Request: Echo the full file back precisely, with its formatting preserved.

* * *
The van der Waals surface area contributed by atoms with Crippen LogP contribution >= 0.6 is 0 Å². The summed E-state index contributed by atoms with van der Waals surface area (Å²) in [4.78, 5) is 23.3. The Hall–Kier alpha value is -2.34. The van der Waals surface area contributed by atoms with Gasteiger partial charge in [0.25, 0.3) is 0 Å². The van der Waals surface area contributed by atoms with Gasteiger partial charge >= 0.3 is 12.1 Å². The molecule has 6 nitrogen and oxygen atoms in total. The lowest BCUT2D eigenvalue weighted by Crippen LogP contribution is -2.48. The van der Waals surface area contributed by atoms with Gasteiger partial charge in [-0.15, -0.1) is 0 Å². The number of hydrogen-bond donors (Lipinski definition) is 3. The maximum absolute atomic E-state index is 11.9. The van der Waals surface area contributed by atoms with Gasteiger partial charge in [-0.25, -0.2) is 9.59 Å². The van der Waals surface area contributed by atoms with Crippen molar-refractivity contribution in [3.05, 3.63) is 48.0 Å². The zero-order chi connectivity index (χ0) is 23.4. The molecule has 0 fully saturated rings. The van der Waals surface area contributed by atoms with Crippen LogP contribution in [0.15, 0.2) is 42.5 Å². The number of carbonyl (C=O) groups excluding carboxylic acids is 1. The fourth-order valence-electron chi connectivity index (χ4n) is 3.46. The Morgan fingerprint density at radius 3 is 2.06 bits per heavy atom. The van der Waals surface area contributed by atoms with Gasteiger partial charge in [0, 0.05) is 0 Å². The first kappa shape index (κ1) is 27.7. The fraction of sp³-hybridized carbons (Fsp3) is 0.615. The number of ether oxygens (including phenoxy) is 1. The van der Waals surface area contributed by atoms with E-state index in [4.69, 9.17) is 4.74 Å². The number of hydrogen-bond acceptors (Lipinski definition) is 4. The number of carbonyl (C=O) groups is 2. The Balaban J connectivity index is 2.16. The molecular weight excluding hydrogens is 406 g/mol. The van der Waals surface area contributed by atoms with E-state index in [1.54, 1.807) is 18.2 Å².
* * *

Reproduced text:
The van der Waals surface area contributed by atoms with Crippen LogP contribution >= 0.6 is 0 Å². The summed E-state index contributed by atoms with van der Waals surface area (Å²) in [4.78, 5) is 23.3. The Hall–Kier alpha value is -2.34. The van der Waals surface area contributed by atoms with Gasteiger partial charge in [0.25, 0.3) is 0 Å². The van der Waals surface area contributed by atoms with Gasteiger partial charge >= 0.3 is 12.1 Å². The molecule has 6 nitrogen and oxygen atoms in total. The lowest BCUT2D eigenvalue weighted by Crippen LogP contribution is -2.48. The van der Waals surface area contributed by atoms with Gasteiger partial charge in [-0.15, -0.1) is 0 Å². The number of hydrogen-bond donors (Lipinski definition) is 3. The maximum absolute atomic E-state index is 11.9. The van der Waals surface area contributed by atoms with Gasteiger partial charge in [-0.25, -0.2) is 9.59 Å². The van der Waals surface area contributed by atoms with Crippen molar-refractivity contribution in [3.05, 3.63) is 48.0 Å². The zero-order chi connectivity index (χ0) is 23.4. The molecule has 0 fully saturated rings. The van der Waals surface area contributed by atoms with Crippen LogP contribution in [0.15, 0.2) is 42.5 Å². The number of carbonyl (C=O) groups excluding carboxylic acids is 1. The fourth-order valence-electron chi connectivity index (χ4n) is 3.46. The Morgan fingerprint density at radius 3 is 2.06 bits per heavy atom. The van der Waals surface area contributed by atoms with Gasteiger partial charge in [0, 0.05) is 0 Å². The first kappa shape index (κ1) is 27.7. The fraction of sp³-hybridized carbons (Fsp3) is 0.615. The number of ether oxygens (including phenoxy) is 1. The van der Waals surface area contributed by atoms with E-state index in [4.69, 9.17) is 4.74 Å². The number of hydrogen-bond acceptors (Lipinski definition) is 4. The number of carbonyl (C=O) groups is 2. The Balaban J connectivity index is 2.16. The molecular weight excluding hydrogens is 406 g/mol. The van der Waals surface area contributed by atoms with E-state index in [1.54, 1.807) is 18.2 Å².